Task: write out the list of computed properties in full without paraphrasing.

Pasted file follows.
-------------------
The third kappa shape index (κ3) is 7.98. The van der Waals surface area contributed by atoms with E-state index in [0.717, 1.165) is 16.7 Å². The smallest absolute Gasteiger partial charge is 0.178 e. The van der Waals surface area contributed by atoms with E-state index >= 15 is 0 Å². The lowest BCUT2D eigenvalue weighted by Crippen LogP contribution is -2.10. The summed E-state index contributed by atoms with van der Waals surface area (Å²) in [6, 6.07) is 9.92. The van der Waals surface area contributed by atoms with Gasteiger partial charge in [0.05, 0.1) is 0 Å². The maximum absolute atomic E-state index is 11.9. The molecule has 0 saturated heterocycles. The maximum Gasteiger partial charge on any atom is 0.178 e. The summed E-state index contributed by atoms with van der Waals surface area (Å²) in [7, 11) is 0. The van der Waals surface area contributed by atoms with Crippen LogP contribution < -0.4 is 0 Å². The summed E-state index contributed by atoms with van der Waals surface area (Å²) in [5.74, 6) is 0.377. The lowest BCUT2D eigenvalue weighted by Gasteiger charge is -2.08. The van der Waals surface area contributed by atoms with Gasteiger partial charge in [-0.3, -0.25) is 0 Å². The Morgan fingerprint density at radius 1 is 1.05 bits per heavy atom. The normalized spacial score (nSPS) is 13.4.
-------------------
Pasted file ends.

The third kappa shape index (κ3) is 7.98. The van der Waals surface area contributed by atoms with E-state index in [0.717, 1.165) is 16.7 Å². The smallest absolute Gasteiger partial charge is 0.178 e. The van der Waals surface area contributed by atoms with E-state index >= 15 is 0 Å². The lowest BCUT2D eigenvalue weighted by Crippen LogP contribution is -2.10. The summed E-state index contributed by atoms with van der Waals surface area (Å²) in [6, 6.07) is 9.92. The van der Waals surface area contributed by atoms with Gasteiger partial charge in [0.05, 0.1) is 0 Å². The maximum absolute atomic E-state index is 11.9. The molecule has 0 saturated heterocycles. The maximum Gasteiger partial charge on any atom is 0.178 e. The summed E-state index contributed by atoms with van der Waals surface area (Å²) in [7, 11) is 0. The van der Waals surface area contributed by atoms with Crippen LogP contribution < -0.4 is 0 Å². The summed E-state index contributed by atoms with van der Waals surface area (Å²) in [5.74, 6) is 0.377. The lowest BCUT2D eigenvalue weighted by Gasteiger charge is -2.08. The van der Waals surface area contributed by atoms with Gasteiger partial charge in [-0.3, -0.25) is 0 Å². The Morgan fingerprint density at radius 1 is 1.05 bits per heavy atom. The normalized spacial score (nSPS) is 13.4.